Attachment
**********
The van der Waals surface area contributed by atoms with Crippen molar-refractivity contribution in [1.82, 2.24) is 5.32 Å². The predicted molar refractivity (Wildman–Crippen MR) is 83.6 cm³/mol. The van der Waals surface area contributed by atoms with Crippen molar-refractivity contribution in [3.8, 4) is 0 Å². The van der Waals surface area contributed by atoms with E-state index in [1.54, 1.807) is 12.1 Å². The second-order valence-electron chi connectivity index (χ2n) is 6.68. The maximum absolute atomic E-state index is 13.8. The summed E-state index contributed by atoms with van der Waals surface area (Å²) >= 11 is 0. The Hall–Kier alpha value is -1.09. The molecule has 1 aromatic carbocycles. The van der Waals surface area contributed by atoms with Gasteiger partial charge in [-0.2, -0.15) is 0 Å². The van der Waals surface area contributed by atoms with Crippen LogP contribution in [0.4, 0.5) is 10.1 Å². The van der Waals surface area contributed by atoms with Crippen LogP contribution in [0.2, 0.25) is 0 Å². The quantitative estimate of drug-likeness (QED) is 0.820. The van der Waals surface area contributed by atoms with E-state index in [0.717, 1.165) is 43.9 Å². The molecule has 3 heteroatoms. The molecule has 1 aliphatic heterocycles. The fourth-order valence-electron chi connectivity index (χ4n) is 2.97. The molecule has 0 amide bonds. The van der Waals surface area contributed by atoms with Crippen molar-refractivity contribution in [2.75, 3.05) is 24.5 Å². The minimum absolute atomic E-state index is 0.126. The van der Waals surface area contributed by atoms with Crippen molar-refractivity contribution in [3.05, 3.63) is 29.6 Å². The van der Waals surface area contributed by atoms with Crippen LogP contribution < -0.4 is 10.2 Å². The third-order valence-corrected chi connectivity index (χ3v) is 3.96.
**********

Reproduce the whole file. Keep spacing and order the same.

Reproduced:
The van der Waals surface area contributed by atoms with Crippen molar-refractivity contribution in [1.82, 2.24) is 5.32 Å². The predicted molar refractivity (Wildman–Crippen MR) is 83.6 cm³/mol. The van der Waals surface area contributed by atoms with Crippen molar-refractivity contribution in [3.8, 4) is 0 Å². The van der Waals surface area contributed by atoms with E-state index in [1.54, 1.807) is 12.1 Å². The second-order valence-electron chi connectivity index (χ2n) is 6.68. The maximum absolute atomic E-state index is 13.8. The summed E-state index contributed by atoms with van der Waals surface area (Å²) >= 11 is 0. The Hall–Kier alpha value is -1.09. The molecule has 1 aromatic carbocycles. The van der Waals surface area contributed by atoms with Gasteiger partial charge in [-0.2, -0.15) is 0 Å². The van der Waals surface area contributed by atoms with Crippen LogP contribution in [0.4, 0.5) is 10.1 Å². The van der Waals surface area contributed by atoms with Crippen LogP contribution in [0.2, 0.25) is 0 Å². The quantitative estimate of drug-likeness (QED) is 0.820. The van der Waals surface area contributed by atoms with E-state index in [0.717, 1.165) is 43.9 Å². The molecule has 3 heteroatoms. The molecule has 1 aliphatic heterocycles. The fourth-order valence-electron chi connectivity index (χ4n) is 2.97. The molecule has 0 amide bonds. The van der Waals surface area contributed by atoms with Crippen molar-refractivity contribution in [2.75, 3.05) is 24.5 Å². The minimum absolute atomic E-state index is 0.126. The van der Waals surface area contributed by atoms with Crippen molar-refractivity contribution in [3.05, 3.63) is 29.6 Å². The van der Waals surface area contributed by atoms with Crippen LogP contribution < -0.4 is 10.2 Å². The third-order valence-corrected chi connectivity index (χ3v) is 3.96.